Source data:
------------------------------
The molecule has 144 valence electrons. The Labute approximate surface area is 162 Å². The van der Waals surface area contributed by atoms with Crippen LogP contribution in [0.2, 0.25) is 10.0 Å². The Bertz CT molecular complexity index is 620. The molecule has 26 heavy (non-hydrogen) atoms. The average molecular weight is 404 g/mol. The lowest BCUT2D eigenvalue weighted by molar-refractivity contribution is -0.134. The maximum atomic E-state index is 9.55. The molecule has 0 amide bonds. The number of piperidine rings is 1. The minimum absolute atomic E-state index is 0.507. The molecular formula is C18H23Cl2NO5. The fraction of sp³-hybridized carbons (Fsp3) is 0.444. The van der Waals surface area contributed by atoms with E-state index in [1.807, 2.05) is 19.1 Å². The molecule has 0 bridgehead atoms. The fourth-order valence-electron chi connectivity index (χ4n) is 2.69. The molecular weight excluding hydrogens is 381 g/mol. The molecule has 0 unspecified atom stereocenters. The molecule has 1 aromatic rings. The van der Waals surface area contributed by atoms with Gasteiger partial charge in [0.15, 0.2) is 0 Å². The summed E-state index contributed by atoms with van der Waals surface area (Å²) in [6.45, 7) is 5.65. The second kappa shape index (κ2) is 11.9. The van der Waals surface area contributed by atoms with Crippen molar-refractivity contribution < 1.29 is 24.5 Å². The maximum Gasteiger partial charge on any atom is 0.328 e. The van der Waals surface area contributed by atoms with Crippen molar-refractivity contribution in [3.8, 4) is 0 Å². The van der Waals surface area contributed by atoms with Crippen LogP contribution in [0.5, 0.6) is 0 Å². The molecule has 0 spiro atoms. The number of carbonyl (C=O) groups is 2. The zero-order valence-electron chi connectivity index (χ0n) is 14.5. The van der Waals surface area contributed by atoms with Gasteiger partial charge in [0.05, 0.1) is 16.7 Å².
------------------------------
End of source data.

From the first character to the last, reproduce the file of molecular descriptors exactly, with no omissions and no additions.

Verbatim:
The molecule has 144 valence electrons. The Labute approximate surface area is 162 Å². The van der Waals surface area contributed by atoms with Crippen LogP contribution in [0.2, 0.25) is 10.0 Å². The Bertz CT molecular complexity index is 620. The molecule has 26 heavy (non-hydrogen) atoms. The average molecular weight is 404 g/mol. The lowest BCUT2D eigenvalue weighted by molar-refractivity contribution is -0.134. The maximum atomic E-state index is 9.55. The molecule has 0 amide bonds. The number of piperidine rings is 1. The minimum absolute atomic E-state index is 0.507. The molecular formula is C18H23Cl2NO5. The fraction of sp³-hybridized carbons (Fsp3) is 0.444. The van der Waals surface area contributed by atoms with E-state index in [1.807, 2.05) is 19.1 Å². The molecule has 0 bridgehead atoms. The fourth-order valence-electron chi connectivity index (χ4n) is 2.69. The molecular weight excluding hydrogens is 381 g/mol. The molecule has 0 unspecified atom stereocenters. The molecule has 1 aromatic rings. The van der Waals surface area contributed by atoms with Gasteiger partial charge in [0.15, 0.2) is 0 Å². The summed E-state index contributed by atoms with van der Waals surface area (Å²) in [6.45, 7) is 5.65. The second kappa shape index (κ2) is 11.9. The van der Waals surface area contributed by atoms with Crippen molar-refractivity contribution < 1.29 is 24.5 Å². The maximum Gasteiger partial charge on any atom is 0.328 e. The van der Waals surface area contributed by atoms with Crippen molar-refractivity contribution in [3.8, 4) is 0 Å². The van der Waals surface area contributed by atoms with Crippen LogP contribution in [0.5, 0.6) is 0 Å². The molecule has 0 spiro atoms. The number of carbonyl (C=O) groups is 2. The zero-order valence-electron chi connectivity index (χ0n) is 14.5. The van der Waals surface area contributed by atoms with Gasteiger partial charge in [0.05, 0.1) is 16.7 Å².